# Solve this

Question:

Let $f(x)= \begin{cases}\frac{1}{|x|} & \text { for }|x| \geq 1 \\ a x^{2}+b & \text { for }|x|<1\end{cases}$

If $f(x)$ is continuous and differentiable at any point, then

(a) $a=\frac{1}{2}, b=-\frac{3}{2}$

(b) $a=-\frac{1}{2}, b=\frac{3}{2}$

(c) $a=1, b=-1$

(d) none of these

Solution:

(b) $a=-\frac{1}{2}, b=\frac{3}{2}$

We have,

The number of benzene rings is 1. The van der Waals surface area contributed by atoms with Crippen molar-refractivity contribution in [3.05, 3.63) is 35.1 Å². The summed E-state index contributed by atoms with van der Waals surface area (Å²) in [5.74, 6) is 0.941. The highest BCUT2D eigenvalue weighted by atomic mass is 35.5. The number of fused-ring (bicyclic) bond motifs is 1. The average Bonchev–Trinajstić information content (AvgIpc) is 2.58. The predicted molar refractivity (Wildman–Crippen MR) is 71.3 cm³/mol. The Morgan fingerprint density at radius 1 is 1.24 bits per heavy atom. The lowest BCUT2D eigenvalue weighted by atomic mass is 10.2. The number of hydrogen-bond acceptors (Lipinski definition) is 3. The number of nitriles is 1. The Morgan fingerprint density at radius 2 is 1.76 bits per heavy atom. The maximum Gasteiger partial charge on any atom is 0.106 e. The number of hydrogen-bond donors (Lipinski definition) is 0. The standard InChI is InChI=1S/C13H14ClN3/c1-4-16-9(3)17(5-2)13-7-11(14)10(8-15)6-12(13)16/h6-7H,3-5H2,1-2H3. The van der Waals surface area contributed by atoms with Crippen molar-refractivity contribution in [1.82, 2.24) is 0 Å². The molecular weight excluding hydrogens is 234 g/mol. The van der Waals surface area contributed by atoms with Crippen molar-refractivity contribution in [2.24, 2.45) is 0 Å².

$f(x)=\left\{\begin{array}{l}\frac{-1}{x}, \quad x \leq-1 \\ a x^{2}+b, \quad-1 Given:$f(x)$is differentiable and continuous at every point. Consider a point$x=1\lim _{x \rightarrow 1^{-}} f(x)=\lim _{x \rightarrow 1^{+}} f(x)\Rightarrow \lim _{x \rightarrow 1^{-}}\left(a x^{2}+b\right)=\lim _{x \rightarrow 1^{+}} \frac{1}{x}\Rightarrow \lim _{x \rightarrow 1^{-}}\left(a x^{2}+b\right)=\lim _{x \rightarrow 1^{+}} \frac{1}{x}\Rightarrow a+b=1 \quad \ldots(\mathrm{i})$It is also differentiable at$x=1\lim _{x \rightarrow 1^{-}} \frac{f(x)-f(1)}{x-1}=\lim _{x \rightarrow 1^{+}} \frac{f(x)-f(1)}{x-1}\Rightarrow \lim _{x \rightarrow 1^{-}} \frac{a x^{2}+b-1}{x-1}=\lim _{x \rightarrow 1^{+}} \frac{\frac{1}{x}-1}{x-1}\Rightarrow \lim _{x \rightarrow 1^{-}} \frac{a x^{2}-a}{x-1}=\lim _{x \rightarrow 1^{+}} \frac{1-x}{(x-1) x}\left[\begin{array}{ll}\text { Using } & \text { (i) }\end{array}\right]\Rightarrow \lim _{x \rightarrow 1^{-}} a(x+1)=\lim _{x \rightarrow 1^{+}}(-x)\Rightarrow 2 a=-1\Rightarrow a=\frac{-1}{2}$Plugging$a=\frac{-1}{2}$in (i) we get,$b=\frac{3}{2}\therefore a=\frac{-1}{2}, b=\frac{3}{2}\$